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[29 Oct 2013 | No Comment | ]
Ten Lessons from Boulder, Colorado

 
I had the great pleasure of visiting Boulder, Colorado for the first time over an extended weekend. As an urban planner, I was able to take away many useful lessons for Rust Belt communities from the lovely city abutting the Front Range. Granted, not every place can be set aside majestic mountains, but every community does have unique attributes.
Here are what I would quantify as the top ten. Many of these are remarkably similar to the ten lessons from European industrial cities published earlier this month.

Cherish, protect, enhance, and enjoy …

Art, Brain Drain, Featured, Great Lakes »

[25 Jul 2013 | No Comment | ]
A Detroit Band with Staying Power

If you have’nt heard of Joe Hertler and the Rainbow Seekers (JH+TRS), don’t worry, because you definitely will. Like a breezy breath of cool, fresh air blowing off of our lovely blue waters, this band brings to life a captivating musical style and awesome songwriting both on the stage and in its recordings. Their shows are filled with superb music and musicianship, tons of rollicking good fun, an eye-popping blizzard of floral/Hawaiian patterns, hilarious/zany eyewear, colorful balloons, and bouncing beach balls. It’s obvious that JH+TRS are having a great time …

Book Review, Brain Drain, Economic Development, Featured, Great Lakes, Headline, Labor, Politics, Race Relations, The Environment, U.S. Auto Industry, Urban Planning, Urban Poverty »

[3 Jun 2013 | No Comment | ]
A literary triumph – “Nothing But Blue Skies” by Edward McClelland

It is difficult to describe how truly outstanding the book entitled Nothing But Blue Skies: The Heyday, Hard Times, and Hopes of America’s Industrial Heartland is to read. As a nearly lifelong Rust Belt resident, I can attest to the fact that Edward McClelland’s newly released book simply nails our industrial heritage, decline, and hopeful potential squarely on the head. From nationally known politicians like Dennis Kucinich or Coleman Young to the everyday blue-collar laborer toiling in our mills and factories, Mr. McClelland personifies the Rust Belt like no other book I have ever read on the subject. As a Lansing native, he has personally witnessed the dramatic (and sometimes catastrophic) changes just in his lifetime. In Nothing But Blue Skies, Mr. McClelland takes the reader on a quasi-chronological step-by-step sequence of events that shook the Rust Belt down it its very core.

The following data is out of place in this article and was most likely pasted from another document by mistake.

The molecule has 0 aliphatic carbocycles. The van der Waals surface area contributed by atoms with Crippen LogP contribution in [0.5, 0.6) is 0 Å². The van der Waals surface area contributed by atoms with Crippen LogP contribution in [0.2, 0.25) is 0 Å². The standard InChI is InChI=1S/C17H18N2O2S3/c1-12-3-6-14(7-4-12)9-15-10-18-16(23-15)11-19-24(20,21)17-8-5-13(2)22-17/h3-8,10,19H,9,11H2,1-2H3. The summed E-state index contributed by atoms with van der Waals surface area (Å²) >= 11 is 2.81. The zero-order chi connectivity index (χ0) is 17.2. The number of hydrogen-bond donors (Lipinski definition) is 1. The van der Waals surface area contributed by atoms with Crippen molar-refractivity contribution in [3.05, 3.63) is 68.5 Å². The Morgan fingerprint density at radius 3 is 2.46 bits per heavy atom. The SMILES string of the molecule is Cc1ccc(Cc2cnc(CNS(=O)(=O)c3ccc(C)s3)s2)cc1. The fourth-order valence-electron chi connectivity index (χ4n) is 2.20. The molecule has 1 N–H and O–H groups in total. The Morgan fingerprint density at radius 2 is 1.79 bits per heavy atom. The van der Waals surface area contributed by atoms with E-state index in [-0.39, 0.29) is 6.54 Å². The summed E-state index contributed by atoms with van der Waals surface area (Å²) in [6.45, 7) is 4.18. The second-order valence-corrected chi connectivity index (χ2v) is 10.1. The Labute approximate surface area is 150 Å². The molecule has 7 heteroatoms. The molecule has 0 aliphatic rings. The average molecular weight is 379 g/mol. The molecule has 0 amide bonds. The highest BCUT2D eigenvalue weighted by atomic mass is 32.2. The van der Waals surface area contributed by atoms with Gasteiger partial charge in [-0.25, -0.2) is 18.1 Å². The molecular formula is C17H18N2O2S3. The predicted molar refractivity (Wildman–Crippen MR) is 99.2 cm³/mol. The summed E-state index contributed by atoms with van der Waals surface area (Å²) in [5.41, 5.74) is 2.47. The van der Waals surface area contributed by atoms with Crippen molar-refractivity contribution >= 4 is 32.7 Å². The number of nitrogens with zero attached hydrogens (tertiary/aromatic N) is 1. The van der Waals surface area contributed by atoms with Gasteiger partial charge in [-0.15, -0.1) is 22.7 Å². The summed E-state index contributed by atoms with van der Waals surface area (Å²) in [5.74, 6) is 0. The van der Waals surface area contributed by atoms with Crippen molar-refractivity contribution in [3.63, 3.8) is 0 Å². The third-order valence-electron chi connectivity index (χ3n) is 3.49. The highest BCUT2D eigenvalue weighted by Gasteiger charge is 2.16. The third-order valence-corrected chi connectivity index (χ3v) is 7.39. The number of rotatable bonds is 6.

Brain Drain, Economic Development, Editorial, Great Lakes, Headline, Politics, Real Estate, The Environment, U.S. Auto Industry, Urban Planning »

[24 Apr 2013 | No Comment | ]
Economic development soul-searching

The title of this post may be a bit controversial, but can also be sadly true. Far too often, it seems a blind eye is turned toward the sins of the past just to generate new economic investment. A perfect example is portrayed in the past week’s (April 17th edition) of City Pulse by an article entitled “A Tax Break Won’t Change This.” While tax breaks are being offered to GM for additional investment in Greater Lansing, a ginormous vacant parking lot blights the near south side of the city, not to mention additional deteriorated sites along Saginaw Highway on the west side of town.

Brain Drain, Education, Green Jobs, The Environment, Urban Planning »

[1 Mar 2013 | No Comment | ]

 
 
 
 
 
 
Published annually by Fourth Economy Consulting of Pittsburgh, the Fourth Economy Index identifies those counties that are “ideally positioned to attract modern investment and managed economic growth.” The index is broken down into micro (<25,000 population) small (25,000-49,999), mid-sized (50,000-149,999), and large (150,000-499,999) counties based on population.  The following five metrics are utilized as foundations for determining future economic success:
·         Investment
·         Talent
·         Sustainability
·         Place
·         Diversity
 
 
 
 
 
Below is a list of the Top 10 large counties as determined by the Fourth Economy Index – six of which are Rust Belt counties (shown …